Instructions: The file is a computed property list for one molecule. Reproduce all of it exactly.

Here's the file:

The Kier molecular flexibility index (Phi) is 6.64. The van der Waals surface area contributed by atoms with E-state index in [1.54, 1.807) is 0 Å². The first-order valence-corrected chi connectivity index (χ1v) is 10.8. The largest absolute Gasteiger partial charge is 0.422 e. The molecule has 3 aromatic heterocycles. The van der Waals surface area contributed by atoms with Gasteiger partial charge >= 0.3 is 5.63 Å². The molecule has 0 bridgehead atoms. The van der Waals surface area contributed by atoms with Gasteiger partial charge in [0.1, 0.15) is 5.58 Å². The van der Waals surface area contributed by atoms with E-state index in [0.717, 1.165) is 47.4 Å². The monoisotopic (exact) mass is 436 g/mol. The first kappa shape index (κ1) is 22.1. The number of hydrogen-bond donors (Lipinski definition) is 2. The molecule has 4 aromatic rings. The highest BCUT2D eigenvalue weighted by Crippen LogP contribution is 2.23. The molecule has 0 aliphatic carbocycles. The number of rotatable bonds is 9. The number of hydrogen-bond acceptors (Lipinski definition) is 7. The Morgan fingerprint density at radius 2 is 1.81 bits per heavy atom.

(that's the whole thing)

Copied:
The Kier molecular flexibility index (Phi) is 6.64. The van der Waals surface area contributed by atoms with E-state index in [1.54, 1.807) is 0 Å². The first-order valence-corrected chi connectivity index (χ1v) is 10.8. The largest absolute Gasteiger partial charge is 0.422 e. The molecule has 3 aromatic heterocycles. The van der Waals surface area contributed by atoms with Gasteiger partial charge >= 0.3 is 5.63 Å². The molecule has 0 bridgehead atoms. The van der Waals surface area contributed by atoms with Gasteiger partial charge in [0.1, 0.15) is 5.58 Å². The van der Waals surface area contributed by atoms with E-state index in [0.717, 1.165) is 47.4 Å². The monoisotopic (exact) mass is 436 g/mol. The first kappa shape index (κ1) is 22.1. The number of hydrogen-bond donors (Lipinski definition) is 2. The molecule has 4 aromatic rings. The highest BCUT2D eigenvalue weighted by Crippen LogP contribution is 2.23. The molecule has 0 aliphatic carbocycles. The number of rotatable bonds is 9. The number of hydrogen-bond acceptors (Lipinski definition) is 7. The Morgan fingerprint density at radius 2 is 1.81 bits per heavy atom.